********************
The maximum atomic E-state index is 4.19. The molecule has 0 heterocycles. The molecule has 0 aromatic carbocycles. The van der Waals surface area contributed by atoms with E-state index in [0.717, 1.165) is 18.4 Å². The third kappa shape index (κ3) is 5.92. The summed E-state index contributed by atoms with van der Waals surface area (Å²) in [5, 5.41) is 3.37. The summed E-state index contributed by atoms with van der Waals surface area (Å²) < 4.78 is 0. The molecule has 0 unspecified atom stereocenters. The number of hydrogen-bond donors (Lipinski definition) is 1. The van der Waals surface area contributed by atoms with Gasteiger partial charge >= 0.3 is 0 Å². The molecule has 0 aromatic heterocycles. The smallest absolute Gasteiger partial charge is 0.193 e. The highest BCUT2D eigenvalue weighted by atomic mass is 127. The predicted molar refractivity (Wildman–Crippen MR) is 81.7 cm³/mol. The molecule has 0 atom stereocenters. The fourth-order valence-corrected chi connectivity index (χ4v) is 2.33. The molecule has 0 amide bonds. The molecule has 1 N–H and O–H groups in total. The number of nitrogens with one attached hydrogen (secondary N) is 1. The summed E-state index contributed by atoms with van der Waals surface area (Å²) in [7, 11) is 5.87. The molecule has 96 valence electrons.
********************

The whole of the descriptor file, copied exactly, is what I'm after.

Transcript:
The maximum atomic E-state index is 4.19. The molecule has 0 heterocycles. The molecule has 0 aromatic carbocycles. The van der Waals surface area contributed by atoms with E-state index in [0.717, 1.165) is 18.4 Å². The third kappa shape index (κ3) is 5.92. The summed E-state index contributed by atoms with van der Waals surface area (Å²) in [5, 5.41) is 3.37. The summed E-state index contributed by atoms with van der Waals surface area (Å²) < 4.78 is 0. The molecule has 0 unspecified atom stereocenters. The number of hydrogen-bond donors (Lipinski definition) is 1. The van der Waals surface area contributed by atoms with Gasteiger partial charge >= 0.3 is 0 Å². The molecule has 0 aromatic heterocycles. The smallest absolute Gasteiger partial charge is 0.193 e. The highest BCUT2D eigenvalue weighted by atomic mass is 127. The predicted molar refractivity (Wildman–Crippen MR) is 81.7 cm³/mol. The molecule has 0 atom stereocenters. The fourth-order valence-corrected chi connectivity index (χ4v) is 2.33. The molecule has 0 amide bonds. The molecule has 1 N–H and O–H groups in total. The number of nitrogens with one attached hydrogen (secondary N) is 1. The summed E-state index contributed by atoms with van der Waals surface area (Å²) in [7, 11) is 5.87. The molecule has 96 valence electrons.